After 2020 pumpkin pricing jumped almost $1.50

Upper Cumberland – It’s getting creepy people, and inflation is putting a squeeze on most American’s budgets during this spooky season. 

According to a report by Finder, the price of pumpkins has increased (again) by 44%.

The price of a single gourd has gone from $5.40 in 2022 to $5.47 in 2023. 154 million Americans (roughly 46% of the population) will buy pumpkins this year for jack-o’-lantern carving and porch decorating this Halloween. 

I guess priceless memories aren’t exactly priceless after all.

“Overall, Halloween 2023 is expected to be a more expensive day with the National Retail Federation,” according to Finder. “Americans are forecast to spend $12.2 billion on All Saints’ Day in 2023, up from the record-breaking $10.6 billion they spent in 2022.”

According to the report, pumpkin carvers will spend an estimated $843.6 million this Halloween, up $92 million (12%) from $751 million last year. Gourd pricing remained below $4.50 from 2015 until 2020, according to the U.S. Department of Agriculture.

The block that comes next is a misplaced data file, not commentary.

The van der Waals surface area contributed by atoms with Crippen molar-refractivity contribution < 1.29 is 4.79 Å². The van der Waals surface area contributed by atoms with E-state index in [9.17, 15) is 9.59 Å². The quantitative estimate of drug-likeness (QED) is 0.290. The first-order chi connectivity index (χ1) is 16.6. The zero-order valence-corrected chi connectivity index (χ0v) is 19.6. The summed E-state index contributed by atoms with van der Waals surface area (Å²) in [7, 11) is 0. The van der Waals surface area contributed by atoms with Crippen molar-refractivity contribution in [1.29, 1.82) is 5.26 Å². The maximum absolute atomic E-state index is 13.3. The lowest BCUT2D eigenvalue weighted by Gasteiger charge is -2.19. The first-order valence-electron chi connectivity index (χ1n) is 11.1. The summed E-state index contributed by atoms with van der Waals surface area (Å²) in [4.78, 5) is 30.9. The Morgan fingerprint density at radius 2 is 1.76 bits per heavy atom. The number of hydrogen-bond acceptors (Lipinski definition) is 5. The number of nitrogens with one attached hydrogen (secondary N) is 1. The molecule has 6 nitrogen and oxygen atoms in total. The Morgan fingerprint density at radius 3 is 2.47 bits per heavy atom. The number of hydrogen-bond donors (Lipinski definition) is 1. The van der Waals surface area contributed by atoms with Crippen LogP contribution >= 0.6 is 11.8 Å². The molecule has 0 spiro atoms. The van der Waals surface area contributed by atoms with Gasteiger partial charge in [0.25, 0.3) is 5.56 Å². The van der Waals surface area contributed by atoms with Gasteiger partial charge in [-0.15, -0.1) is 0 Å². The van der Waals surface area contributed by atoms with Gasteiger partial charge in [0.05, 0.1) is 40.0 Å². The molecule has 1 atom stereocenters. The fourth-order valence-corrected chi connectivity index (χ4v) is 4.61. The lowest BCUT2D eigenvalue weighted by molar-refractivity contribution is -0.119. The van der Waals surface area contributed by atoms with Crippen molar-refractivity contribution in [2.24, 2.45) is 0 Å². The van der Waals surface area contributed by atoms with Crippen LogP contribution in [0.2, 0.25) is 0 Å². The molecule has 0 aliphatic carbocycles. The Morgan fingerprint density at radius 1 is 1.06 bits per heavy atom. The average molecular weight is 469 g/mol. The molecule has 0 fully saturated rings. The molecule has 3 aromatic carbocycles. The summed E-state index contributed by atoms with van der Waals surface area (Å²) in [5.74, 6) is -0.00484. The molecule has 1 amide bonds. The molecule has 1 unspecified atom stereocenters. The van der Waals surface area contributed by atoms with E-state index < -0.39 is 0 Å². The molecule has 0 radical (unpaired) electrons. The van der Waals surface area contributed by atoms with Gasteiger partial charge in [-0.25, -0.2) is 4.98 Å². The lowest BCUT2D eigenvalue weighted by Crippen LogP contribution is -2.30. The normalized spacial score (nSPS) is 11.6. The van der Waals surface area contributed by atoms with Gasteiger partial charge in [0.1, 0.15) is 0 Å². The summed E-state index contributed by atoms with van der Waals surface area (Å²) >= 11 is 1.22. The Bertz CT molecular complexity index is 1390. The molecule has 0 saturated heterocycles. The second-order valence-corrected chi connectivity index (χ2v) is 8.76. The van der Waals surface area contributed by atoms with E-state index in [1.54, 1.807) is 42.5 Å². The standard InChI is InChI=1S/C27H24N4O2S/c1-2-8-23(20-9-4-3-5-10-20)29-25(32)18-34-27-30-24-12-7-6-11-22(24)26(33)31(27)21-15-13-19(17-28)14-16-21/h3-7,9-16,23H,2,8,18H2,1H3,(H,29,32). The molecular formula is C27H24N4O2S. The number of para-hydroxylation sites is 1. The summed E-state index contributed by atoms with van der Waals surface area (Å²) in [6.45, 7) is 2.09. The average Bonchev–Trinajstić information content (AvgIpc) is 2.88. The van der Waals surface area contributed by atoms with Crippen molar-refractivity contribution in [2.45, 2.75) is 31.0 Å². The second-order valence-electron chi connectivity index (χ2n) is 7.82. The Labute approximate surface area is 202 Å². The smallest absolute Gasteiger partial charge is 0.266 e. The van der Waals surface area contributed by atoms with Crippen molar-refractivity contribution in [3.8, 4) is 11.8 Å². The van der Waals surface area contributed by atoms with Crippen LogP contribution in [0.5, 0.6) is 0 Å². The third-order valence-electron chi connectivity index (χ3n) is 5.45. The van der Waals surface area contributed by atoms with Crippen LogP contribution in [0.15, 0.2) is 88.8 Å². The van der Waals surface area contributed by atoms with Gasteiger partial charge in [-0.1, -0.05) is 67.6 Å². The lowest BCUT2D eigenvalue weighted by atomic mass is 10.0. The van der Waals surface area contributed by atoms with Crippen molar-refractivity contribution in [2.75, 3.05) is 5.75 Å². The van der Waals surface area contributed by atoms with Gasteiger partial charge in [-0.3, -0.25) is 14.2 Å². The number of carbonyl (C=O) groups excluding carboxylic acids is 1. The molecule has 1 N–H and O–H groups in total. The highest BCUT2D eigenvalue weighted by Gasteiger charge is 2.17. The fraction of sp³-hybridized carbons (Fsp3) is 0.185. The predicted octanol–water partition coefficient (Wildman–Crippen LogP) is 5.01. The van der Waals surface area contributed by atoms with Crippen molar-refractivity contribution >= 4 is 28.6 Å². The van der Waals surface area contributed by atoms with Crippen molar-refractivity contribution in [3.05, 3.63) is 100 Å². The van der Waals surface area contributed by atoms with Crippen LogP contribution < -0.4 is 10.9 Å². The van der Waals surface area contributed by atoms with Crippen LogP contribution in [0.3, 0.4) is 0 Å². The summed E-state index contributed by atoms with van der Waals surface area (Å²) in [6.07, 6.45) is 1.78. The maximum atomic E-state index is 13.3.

After 2020 pumpkin pricing jumped almost $1.50. 

There are ways to offset the cost, according to Finder’s Money Expert Laura Adams. For instance, Many Americans have decided to create homemade decorations from Goodwill, thrift shops and online thrift shops. The like-new items can come at a fraction of the price.

According to confectionarynews.com, a business-to-business candy publication, the price of Halloween Candy, an industry that generates $42 billion a year, has been steadily rising over the past few years as well. Chocolate has a higher price than confectionary (sweet food items, such as candy, pastries and cakes) while marshmallows and candy-coated confections had the lowest average unit pricing. Nationwide, consumers are expected to spend a record 12.2 billion on Halloween candy, costumes and decorations, according to the National Retail Federation

Increasing prices may just be the scariest part of Halloween this year.

Image by gpointstudio on Freepik.

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Ron Moses is the managing editor of the Upper Cumberland Business Journal and can be reached via email. Send an email.

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